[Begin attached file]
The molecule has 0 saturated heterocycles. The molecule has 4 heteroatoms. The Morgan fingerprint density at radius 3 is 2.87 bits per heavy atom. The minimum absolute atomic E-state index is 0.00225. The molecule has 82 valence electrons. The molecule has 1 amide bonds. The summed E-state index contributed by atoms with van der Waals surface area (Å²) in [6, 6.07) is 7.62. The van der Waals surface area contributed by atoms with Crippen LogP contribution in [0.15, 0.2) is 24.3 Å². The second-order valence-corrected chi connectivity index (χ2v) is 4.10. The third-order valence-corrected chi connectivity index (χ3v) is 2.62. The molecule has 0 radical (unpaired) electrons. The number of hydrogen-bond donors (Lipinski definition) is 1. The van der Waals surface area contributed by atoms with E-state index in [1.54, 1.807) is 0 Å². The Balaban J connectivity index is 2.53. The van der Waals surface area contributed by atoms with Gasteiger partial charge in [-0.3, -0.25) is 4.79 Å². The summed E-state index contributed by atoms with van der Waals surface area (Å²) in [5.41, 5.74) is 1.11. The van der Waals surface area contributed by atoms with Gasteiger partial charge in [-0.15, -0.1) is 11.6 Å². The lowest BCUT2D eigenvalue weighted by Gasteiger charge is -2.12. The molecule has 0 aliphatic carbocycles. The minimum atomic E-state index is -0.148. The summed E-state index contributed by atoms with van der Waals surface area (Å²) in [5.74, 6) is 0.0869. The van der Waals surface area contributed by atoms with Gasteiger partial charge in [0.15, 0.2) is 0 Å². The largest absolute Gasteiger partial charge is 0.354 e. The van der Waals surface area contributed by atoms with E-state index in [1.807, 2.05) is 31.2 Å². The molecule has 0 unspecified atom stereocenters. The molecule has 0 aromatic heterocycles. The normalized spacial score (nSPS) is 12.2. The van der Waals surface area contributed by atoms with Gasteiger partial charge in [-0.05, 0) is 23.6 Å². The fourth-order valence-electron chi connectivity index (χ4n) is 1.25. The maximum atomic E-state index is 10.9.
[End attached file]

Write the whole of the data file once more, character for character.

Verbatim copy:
The molecule has 0 saturated heterocycles. The molecule has 4 heteroatoms. The Morgan fingerprint density at radius 3 is 2.87 bits per heavy atom. The minimum absolute atomic E-state index is 0.00225. The molecule has 82 valence electrons. The molecule has 1 amide bonds. The summed E-state index contributed by atoms with van der Waals surface area (Å²) in [6, 6.07) is 7.62. The van der Waals surface area contributed by atoms with Crippen LogP contribution in [0.15, 0.2) is 24.3 Å². The second-order valence-corrected chi connectivity index (χ2v) is 4.10. The third-order valence-corrected chi connectivity index (χ3v) is 2.62. The molecule has 0 radical (unpaired) electrons. The number of hydrogen-bond donors (Lipinski definition) is 1. The van der Waals surface area contributed by atoms with E-state index in [1.54, 1.807) is 0 Å². The Balaban J connectivity index is 2.53. The van der Waals surface area contributed by atoms with Gasteiger partial charge in [-0.3, -0.25) is 4.79 Å². The summed E-state index contributed by atoms with van der Waals surface area (Å²) in [5.41, 5.74) is 1.11. The van der Waals surface area contributed by atoms with Gasteiger partial charge in [-0.15, -0.1) is 11.6 Å². The lowest BCUT2D eigenvalue weighted by Gasteiger charge is -2.12. The molecule has 0 aliphatic carbocycles. The minimum atomic E-state index is -0.148. The summed E-state index contributed by atoms with van der Waals surface area (Å²) in [5.74, 6) is 0.0869. The van der Waals surface area contributed by atoms with Gasteiger partial charge in [0.15, 0.2) is 0 Å². The largest absolute Gasteiger partial charge is 0.354 e. The van der Waals surface area contributed by atoms with E-state index in [1.807, 2.05) is 31.2 Å². The molecule has 0 unspecified atom stereocenters. The molecule has 0 aromatic heterocycles. The normalized spacial score (nSPS) is 12.2. The van der Waals surface area contributed by atoms with Gasteiger partial charge in [-0.05, 0) is 23.6 Å². The fourth-order valence-electron chi connectivity index (χ4n) is 1.25. The maximum atomic E-state index is 10.9.